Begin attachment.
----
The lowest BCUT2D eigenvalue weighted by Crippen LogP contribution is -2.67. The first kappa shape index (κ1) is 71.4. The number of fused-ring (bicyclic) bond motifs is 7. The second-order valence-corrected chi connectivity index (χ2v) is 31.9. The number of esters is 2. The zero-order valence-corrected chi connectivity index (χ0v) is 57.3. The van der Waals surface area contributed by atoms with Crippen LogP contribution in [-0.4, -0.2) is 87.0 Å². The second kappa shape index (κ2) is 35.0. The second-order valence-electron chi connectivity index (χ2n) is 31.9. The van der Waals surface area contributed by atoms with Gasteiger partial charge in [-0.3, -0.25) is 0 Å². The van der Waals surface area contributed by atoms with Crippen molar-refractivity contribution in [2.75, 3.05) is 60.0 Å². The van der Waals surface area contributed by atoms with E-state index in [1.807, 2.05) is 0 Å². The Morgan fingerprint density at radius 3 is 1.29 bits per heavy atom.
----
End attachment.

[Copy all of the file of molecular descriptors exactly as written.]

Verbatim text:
The lowest BCUT2D eigenvalue weighted by Crippen LogP contribution is -2.67. The first kappa shape index (κ1) is 71.4. The number of fused-ring (bicyclic) bond motifs is 7. The second-order valence-corrected chi connectivity index (χ2v) is 31.9. The number of esters is 2. The zero-order valence-corrected chi connectivity index (χ0v) is 57.3. The van der Waals surface area contributed by atoms with Crippen LogP contribution in [-0.4, -0.2) is 87.0 Å². The second kappa shape index (κ2) is 35.0. The second-order valence-electron chi connectivity index (χ2n) is 31.9. The van der Waals surface area contributed by atoms with Gasteiger partial charge in [-0.3, -0.25) is 0 Å². The van der Waals surface area contributed by atoms with Crippen molar-refractivity contribution in [2.75, 3.05) is 60.0 Å². The van der Waals surface area contributed by atoms with E-state index in [1.807, 2.05) is 0 Å². The Morgan fingerprint density at radius 3 is 1.29 bits per heavy atom.